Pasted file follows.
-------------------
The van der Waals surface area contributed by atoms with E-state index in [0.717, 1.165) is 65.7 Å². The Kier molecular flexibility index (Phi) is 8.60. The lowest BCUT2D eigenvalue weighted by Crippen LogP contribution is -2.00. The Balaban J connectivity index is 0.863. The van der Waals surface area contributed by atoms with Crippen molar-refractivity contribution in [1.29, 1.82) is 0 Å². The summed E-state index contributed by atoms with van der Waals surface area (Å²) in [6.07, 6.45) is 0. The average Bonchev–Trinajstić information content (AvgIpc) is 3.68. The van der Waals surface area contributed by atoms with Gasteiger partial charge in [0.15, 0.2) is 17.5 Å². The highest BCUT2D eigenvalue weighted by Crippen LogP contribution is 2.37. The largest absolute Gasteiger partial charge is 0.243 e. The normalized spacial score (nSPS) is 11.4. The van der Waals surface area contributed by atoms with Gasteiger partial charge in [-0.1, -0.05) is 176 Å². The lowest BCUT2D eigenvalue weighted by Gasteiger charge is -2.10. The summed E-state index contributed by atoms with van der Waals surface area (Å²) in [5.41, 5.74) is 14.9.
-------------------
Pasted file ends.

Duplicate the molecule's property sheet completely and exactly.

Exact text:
The van der Waals surface area contributed by atoms with E-state index in [0.717, 1.165) is 65.7 Å². The Kier molecular flexibility index (Phi) is 8.60. The lowest BCUT2D eigenvalue weighted by Crippen LogP contribution is -2.00. The Balaban J connectivity index is 0.863. The van der Waals surface area contributed by atoms with Crippen molar-refractivity contribution in [1.29, 1.82) is 0 Å². The summed E-state index contributed by atoms with van der Waals surface area (Å²) in [6.07, 6.45) is 0. The average Bonchev–Trinajstić information content (AvgIpc) is 3.68. The van der Waals surface area contributed by atoms with Gasteiger partial charge in [0.15, 0.2) is 17.5 Å². The highest BCUT2D eigenvalue weighted by Crippen LogP contribution is 2.37. The largest absolute Gasteiger partial charge is 0.243 e. The normalized spacial score (nSPS) is 11.4. The van der Waals surface area contributed by atoms with Gasteiger partial charge in [-0.1, -0.05) is 176 Å². The lowest BCUT2D eigenvalue weighted by Gasteiger charge is -2.10. The summed E-state index contributed by atoms with van der Waals surface area (Å²) in [5.41, 5.74) is 14.9.